These are only examples of the responsibilities of distillery companies and are different from the so-called corporate social responsibilities. The latter pertains to responsibilities in selling, marketing and advertising of alcoholic beverages. Hence, the justification that industries engaged in alcohol beverage manufacture are quite different from those engaged in producing and handling ordinary consumer products.
Corporate Social and Environmental Responsibility in the US vs. European & Other Countries
Corporate Social Responsibility (CSR) as defined means the dedicated commitment of a company to conduct its business by taking into consideration not only the ethical aspects of commercial trade but also the industry’s contribution to improve the quality of life of its workforce, the community it serves and the society in its entirety.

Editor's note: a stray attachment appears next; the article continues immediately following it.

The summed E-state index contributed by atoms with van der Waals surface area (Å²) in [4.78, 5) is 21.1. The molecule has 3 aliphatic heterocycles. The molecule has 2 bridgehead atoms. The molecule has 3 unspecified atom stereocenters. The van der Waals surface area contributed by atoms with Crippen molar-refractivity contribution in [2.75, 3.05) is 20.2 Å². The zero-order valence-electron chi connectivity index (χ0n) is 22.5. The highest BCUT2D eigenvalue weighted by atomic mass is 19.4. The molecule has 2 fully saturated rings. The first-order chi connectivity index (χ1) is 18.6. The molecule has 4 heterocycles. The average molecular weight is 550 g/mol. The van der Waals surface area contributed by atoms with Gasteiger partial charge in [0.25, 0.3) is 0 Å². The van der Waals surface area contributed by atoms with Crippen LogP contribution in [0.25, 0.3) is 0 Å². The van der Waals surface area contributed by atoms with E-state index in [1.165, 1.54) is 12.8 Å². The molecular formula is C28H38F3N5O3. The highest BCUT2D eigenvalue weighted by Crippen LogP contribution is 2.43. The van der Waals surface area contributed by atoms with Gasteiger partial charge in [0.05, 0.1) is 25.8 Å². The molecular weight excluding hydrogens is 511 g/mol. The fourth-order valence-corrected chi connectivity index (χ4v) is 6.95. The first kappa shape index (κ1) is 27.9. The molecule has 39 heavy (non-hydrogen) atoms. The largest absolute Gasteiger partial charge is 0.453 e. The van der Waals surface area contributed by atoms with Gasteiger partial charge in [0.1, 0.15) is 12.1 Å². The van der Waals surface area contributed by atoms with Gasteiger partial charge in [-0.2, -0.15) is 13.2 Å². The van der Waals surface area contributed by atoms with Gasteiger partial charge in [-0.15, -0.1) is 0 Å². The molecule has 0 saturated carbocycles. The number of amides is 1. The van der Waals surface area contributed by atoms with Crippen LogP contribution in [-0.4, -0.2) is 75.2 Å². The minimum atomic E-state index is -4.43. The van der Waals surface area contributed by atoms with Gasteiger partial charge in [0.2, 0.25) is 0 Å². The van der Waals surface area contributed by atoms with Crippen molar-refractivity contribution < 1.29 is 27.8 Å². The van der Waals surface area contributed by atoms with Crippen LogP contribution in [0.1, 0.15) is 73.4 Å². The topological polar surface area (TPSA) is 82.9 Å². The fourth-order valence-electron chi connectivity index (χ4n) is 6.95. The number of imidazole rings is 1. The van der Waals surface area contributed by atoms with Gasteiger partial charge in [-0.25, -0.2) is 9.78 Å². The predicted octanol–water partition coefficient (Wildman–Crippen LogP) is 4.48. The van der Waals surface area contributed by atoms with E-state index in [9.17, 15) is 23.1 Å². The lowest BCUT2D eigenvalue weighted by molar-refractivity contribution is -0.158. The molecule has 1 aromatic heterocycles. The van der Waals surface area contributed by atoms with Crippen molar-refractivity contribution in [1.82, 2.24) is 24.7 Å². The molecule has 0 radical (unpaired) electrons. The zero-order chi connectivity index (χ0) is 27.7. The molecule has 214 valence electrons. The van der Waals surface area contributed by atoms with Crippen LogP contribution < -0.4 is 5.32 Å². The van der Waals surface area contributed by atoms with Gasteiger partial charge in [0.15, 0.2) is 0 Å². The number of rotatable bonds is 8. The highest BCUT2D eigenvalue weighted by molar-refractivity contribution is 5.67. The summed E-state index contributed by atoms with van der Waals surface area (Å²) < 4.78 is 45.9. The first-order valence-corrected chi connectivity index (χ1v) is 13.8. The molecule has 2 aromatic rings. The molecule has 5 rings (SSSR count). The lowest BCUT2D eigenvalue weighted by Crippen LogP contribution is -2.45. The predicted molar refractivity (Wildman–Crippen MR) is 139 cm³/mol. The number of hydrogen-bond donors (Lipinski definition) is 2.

However, different nations have different perceptions on how this definition is adopted. According to business management experts, most US corporation’s goals of “giving back to society to improve life” are more on giving in the "philanthropic sense", and not so much on major environmental commitments.
Countries operating under the European Commission are governed by their CSR definition of “voluntarily contributing to create a better society and a cleaner environment.” Industries who are known to be active in the development and application of environmental business value metrics, are given broad government support to institutional and banking investors. (Reference: CSR Europe 2003.)
The Comprehensive Alcohol Regulatory Effectiveness (CARE) Act of 2010, is widely supported by corporations and operators of industries engaged in the manufacture of alcohol beverages, perhaps in their bid to be more globally competitive.
It is also possible that with this new enactment, the consciousness for corporate environmental responsibility among distillery and wineries will likewise heighten, in order to promote the safety and health of their workers as well as benefit the community and the entire society.
Reference Materials and Image Credit Section